In The Two Towers film, Faramir is told that if he releases Frodo and Sam, he will "forfeit" his life.

Gondorian Ranger: You know the laws of our country, the laws of your father. If you let them go, your life will be forfeit.

Faramir: Then it is forfeit. Release them.

To my knowledge, this is not followed up on. His father gives him a suicide mission in the sequel, but it is not in relation to his decision to release the hobbits, and he seems to be able to reject the order if he wanted to, so it's not much of an execution either way.

Exactly what law did Faramir break, and why didn't he face any apparent punishment for doing so?


4 Answers 4


Something perhaps worth emphasizing here is that that film dialogue is not a very accurate paraphrase of the book. As already noted in another answer, the book's quote, spoken by Faramir, is:

I should now take you back to Minas Tirith to answer there to Denethor, and my life will justly be forfeit, if I now choose a course that proves ill for my city. So I will not decide in haste what is to be done.

That fits far better. His life will justly be forfeit if he makes a catastrophic choice.

It seems to me that whoever wrote that line in the movie may have misunderstood the word "forfeit" to mean "within rights of being taken" (a decision belonging to his father), a usage the OED doesn't really seem to support.

This has caused repeated puzzlement since the film came out:

Evidently, it was not a very well-thought-out change from the book's text.

(Edit: As side note, I also came across this fairly detailed comparison someone wrote up of the book and movie versions of Faramir, which might be of interest. She assumes the film Faramir really was accepting a death sentence, but as I said above, I think the film employed the term "forfeit" erroneously.)

  • 6
    Ideally you should include relevant details from the links provided in your answer. Instead of having us go looking for answers in the link.
    – Edlothiad
    Jan 30, 2018 at 7:01
  • @Edlothiad Those were just examples to show that this exchange from the movie has prompted a number of other people to ask the same thing; I didn't notice any better answers there than those already posted here. (Most likely, it was asked as well in many other places in the mid '00s that, due to website demises, are no longer indexed by Google.) That said, I've given the previously raw URLs some descriptive text now.
    – Jacob C.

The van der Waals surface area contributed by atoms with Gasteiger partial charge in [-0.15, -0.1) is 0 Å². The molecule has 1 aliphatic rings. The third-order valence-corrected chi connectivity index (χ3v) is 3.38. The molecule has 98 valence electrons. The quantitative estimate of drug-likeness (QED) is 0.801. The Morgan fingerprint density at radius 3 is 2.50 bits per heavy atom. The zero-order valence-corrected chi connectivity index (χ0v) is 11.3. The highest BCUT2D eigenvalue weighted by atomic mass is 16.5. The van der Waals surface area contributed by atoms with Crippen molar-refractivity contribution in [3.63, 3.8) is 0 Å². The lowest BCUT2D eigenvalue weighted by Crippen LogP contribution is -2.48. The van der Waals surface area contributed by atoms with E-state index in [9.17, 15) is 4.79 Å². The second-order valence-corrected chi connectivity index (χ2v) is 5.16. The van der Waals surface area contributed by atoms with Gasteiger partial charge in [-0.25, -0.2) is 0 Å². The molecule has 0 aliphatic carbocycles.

Jan 30, 2018 at 20:01
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    It does add to the drama of his pose. Being murdered for doing the wrong thing that leads to the destruction of the kingdom you're supposed to protect seems logical (kinda.) Being murdered for doing the right thing (literally saving the world) because others greedily and incorrectly view it as the wrong thing is heroic. The irony that Faramir could never be the great hero that Boromir was in the eyes of his father, and yet he was able to resist the ring where Boromir couldn't, is, as a lover of the book, one of the saving graces of the movie.
    – corsiKa
    Jan 30, 2018 at 20:51
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    The OED's definition verb 1.1 certainly backs up the "alternative" interpretation of the word (and, indeed, it's the meaning I've always had in mind for "forfeit"). In fact, that Tolkein decided to put the word "justly" in front of it suggests to me that he was also aware of a "non-just" option. Instead, I think the problem is that the "justly" aspect was lost. Jan 31, 2018 at 0:20
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    Sorry, I don't quite understand; what about this usage doesn't match OED? Jan 31, 2018 at 2:04

Henneth Annun is a secret refuge of Gondor's rangers in Ithilien. Faramir makes clear on several occasions that non-rangers are barred from going there or know it exists.

Faramir: 'This is the Window of the Sunset, Henneth Annûn, fairest of all the falls of Ithilien, land of many fountains. Few strangers have ever seen it.

and again

Faramir: "you have not once spoken of your gangrel companion, and I let him be for the time...I sent my keenest huntsmen to seek him, but he slipped them, and they had no sight of him till now... But now he has done worse trespass than only to go coney-snaring in the uplands: he has dared to come to Henneth Annûn, and his life is forfeit....fish from the pool of Henneth Annûn may cost him all he has to give.'

and again